When they changed the recycling firm from council to private, we sighed.  What would we do with the coloured bin bag rolls we still had? Not to worry, we could still use them. However, they were going to issue every household with new coloured bags which would be emptied ( recycled, you see).

Instead of four rolls of blue, red, green and white, we now had a huge black plastic box for glass, a heavy duty (and heavy) orange fibre plastic bag for cardboard, a red plastic fibre ( also weighted at the bottom) for tins and plastics and a blue plastic fibre ( weighted as well) for paper. These last three had a pull over top to keep the rain off. It doesn’t matter if glass gets wet. At least it doesn’t if they collect it on time. They had a blank square on the side of each of them ( apart from the black box) to put your house number in, so you wouldn’t get mixed up.

The first collection of the new regime went off really well. They didn’t turn up. It rained. No one took the boxes in. No one had any room for them anyway and they certainly didn’t want wet soggy cardboard and paper in their houses.

A fortnight later and the mounds had grown.

The recyclers came. They spent a long time matching numbers up so that everyone who put out four bags got four bags back. No they didn’t.  Not one of the bags had our number on it. Not one of the bags had any number on it. Never mind, there were four.

The following fortnight we somehow ended up a blue bag short. Hold on, I hear you cry, it was windy, it could have blown away down the road. This may very well be true. The bags are parked by a wall at the end of a cul de sac with a short lane to one side ( dead ended) and us to the other. If the wind had blown we would still have seen it somewhere.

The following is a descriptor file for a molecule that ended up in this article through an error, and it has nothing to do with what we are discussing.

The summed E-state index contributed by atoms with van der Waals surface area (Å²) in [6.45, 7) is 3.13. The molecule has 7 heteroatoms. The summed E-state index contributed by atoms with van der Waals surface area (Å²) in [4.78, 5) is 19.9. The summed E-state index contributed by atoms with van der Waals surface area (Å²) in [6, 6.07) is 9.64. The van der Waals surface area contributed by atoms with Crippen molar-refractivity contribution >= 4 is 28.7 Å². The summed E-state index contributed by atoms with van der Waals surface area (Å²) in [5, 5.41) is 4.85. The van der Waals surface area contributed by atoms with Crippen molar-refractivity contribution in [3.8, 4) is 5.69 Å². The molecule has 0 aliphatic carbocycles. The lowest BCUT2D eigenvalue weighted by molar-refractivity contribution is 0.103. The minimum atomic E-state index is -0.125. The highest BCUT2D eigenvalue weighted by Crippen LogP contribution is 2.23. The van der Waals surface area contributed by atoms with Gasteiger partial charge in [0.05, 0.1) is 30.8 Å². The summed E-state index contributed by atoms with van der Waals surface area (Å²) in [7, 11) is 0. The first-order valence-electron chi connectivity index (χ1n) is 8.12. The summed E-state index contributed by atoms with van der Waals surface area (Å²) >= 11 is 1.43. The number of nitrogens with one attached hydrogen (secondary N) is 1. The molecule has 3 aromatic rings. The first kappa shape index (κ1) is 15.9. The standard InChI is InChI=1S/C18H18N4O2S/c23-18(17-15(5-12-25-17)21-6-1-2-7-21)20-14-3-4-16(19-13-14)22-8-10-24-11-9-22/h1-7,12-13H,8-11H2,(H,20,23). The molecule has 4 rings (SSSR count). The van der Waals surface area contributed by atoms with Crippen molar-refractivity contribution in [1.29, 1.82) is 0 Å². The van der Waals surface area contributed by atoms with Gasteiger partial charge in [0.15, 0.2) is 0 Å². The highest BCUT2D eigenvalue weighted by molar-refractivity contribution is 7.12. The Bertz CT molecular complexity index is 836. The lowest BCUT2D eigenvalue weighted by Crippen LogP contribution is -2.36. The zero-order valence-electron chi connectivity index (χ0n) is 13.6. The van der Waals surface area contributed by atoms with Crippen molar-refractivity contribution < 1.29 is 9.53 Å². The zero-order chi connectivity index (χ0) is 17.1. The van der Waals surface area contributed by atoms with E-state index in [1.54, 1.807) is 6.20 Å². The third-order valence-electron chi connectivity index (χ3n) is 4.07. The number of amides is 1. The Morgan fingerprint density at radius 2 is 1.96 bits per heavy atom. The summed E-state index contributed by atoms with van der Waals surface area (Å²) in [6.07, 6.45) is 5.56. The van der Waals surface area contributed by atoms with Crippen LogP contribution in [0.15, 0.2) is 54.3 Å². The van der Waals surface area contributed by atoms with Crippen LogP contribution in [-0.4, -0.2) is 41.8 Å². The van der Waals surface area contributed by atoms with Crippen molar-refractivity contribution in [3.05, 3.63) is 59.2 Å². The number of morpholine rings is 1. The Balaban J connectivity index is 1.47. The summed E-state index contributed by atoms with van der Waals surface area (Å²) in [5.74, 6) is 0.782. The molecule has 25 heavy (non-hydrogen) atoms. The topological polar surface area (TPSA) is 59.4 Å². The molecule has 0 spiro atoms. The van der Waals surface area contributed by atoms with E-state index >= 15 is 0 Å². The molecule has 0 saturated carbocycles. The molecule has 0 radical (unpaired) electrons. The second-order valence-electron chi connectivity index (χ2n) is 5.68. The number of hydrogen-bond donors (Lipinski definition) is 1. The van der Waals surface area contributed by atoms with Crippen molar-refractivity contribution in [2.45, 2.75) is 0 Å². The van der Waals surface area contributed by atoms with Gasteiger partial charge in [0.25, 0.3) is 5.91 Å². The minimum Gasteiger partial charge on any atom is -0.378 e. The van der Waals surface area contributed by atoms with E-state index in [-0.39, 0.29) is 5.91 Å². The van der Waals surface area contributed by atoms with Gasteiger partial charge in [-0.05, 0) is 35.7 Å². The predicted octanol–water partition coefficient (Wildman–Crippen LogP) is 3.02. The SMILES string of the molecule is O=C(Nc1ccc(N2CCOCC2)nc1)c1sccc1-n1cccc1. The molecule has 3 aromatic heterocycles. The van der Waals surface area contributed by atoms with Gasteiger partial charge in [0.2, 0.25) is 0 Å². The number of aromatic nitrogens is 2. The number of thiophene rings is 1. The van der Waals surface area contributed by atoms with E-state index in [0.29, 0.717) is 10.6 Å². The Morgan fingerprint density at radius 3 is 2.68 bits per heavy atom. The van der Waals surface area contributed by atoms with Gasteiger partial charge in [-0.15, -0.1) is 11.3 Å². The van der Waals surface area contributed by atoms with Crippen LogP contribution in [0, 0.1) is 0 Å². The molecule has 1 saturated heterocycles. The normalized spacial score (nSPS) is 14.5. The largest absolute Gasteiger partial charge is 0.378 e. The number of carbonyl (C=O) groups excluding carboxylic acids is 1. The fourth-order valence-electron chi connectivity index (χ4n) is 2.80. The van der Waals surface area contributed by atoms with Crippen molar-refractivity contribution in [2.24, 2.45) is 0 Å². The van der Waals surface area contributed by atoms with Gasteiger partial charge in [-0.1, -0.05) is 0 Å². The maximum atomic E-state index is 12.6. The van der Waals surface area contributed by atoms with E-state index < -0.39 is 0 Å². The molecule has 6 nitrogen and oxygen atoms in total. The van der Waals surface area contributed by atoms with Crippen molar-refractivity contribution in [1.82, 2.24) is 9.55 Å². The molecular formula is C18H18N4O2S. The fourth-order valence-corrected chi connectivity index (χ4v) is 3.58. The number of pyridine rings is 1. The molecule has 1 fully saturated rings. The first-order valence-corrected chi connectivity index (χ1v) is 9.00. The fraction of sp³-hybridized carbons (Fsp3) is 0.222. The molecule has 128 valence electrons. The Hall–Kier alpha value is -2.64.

No matter, there were still some blue bags left on the roll. Today we put out a box, two bags and a blue sack. We got back the black plastic box and a red bag. Not the one we sent out. This was a different one. Maybe it fancied a change, a holiday from the cramped conditions it lived in. It wasn’t to know it had transferred to an excruciatingly small place.

To get in the shower, we lift the boxes to one side and then open the door a fraction so we can squeeze through. If they fall over while we’re in the shower, we are trapped. Until someone comes to rescue our embarrassed selves. To go out through the  main door is a manhandling extravaganza. Points are added if you can strain your back with the twisting and lifting of heavy boxes that spill their contents at the apex of the heft. I have accrued the most.

Ring them up and let them know. Demand two new bags. I would if I could get through. It seems the phones are blocked by the inordinately large number of complaints this new scheme has had since they took over at the beginning of April.  Seems fair to me. Why not waste our money on replacing recycling bags? There’s nothing else to spend it on, is there?

 

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